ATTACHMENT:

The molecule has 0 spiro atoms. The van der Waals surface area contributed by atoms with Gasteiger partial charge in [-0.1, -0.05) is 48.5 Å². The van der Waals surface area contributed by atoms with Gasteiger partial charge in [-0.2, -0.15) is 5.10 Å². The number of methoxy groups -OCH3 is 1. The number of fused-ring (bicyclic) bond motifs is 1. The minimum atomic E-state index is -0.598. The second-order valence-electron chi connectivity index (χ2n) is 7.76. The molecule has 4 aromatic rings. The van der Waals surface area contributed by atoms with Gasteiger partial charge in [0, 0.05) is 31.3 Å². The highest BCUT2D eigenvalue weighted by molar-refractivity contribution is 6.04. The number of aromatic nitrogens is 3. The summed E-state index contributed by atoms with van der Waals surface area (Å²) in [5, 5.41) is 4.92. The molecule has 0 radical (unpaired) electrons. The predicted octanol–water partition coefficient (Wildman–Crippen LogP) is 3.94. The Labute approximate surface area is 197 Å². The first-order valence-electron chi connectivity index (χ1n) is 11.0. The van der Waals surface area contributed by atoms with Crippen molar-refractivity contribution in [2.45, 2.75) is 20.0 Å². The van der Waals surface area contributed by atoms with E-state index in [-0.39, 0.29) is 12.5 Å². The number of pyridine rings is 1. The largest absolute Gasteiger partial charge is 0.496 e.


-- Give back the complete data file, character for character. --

The molecule has 0 spiro atoms. The van der Waals surface area contributed by atoms with Gasteiger partial charge in [-0.1, -0.05) is 48.5 Å². The van der Waals surface area contributed by atoms with Gasteiger partial charge in [-0.2, -0.15) is 5.10 Å². The number of methoxy groups -OCH3 is 1. The number of fused-ring (bicyclic) bond motifs is 1. The minimum atomic E-state index is -0.598. The second-order valence-electron chi connectivity index (χ2n) is 7.76. The molecule has 4 aromatic rings. The van der Waals surface area contributed by atoms with Gasteiger partial charge in [0, 0.05) is 31.3 Å². The highest BCUT2D eigenvalue weighted by molar-refractivity contribution is 6.04. The number of aromatic nitrogens is 3. The summed E-state index contributed by atoms with van der Waals surface area (Å²) in [5, 5.41) is 4.92. The molecule has 0 radical (unpaired) electrons. The predicted octanol–water partition coefficient (Wildman–Crippen LogP) is 3.94. The Labute approximate surface area is 197 Å². The first-order valence-electron chi connectivity index (χ1n) is 11.0. The van der Waals surface area contributed by atoms with Crippen molar-refractivity contribution in [2.45, 2.75) is 20.0 Å². The van der Waals surface area contributed by atoms with E-state index in [-0.39, 0.29) is 12.5 Å². The number of pyridine rings is 1. The largest absolute Gasteiger partial charge is 0.496 e.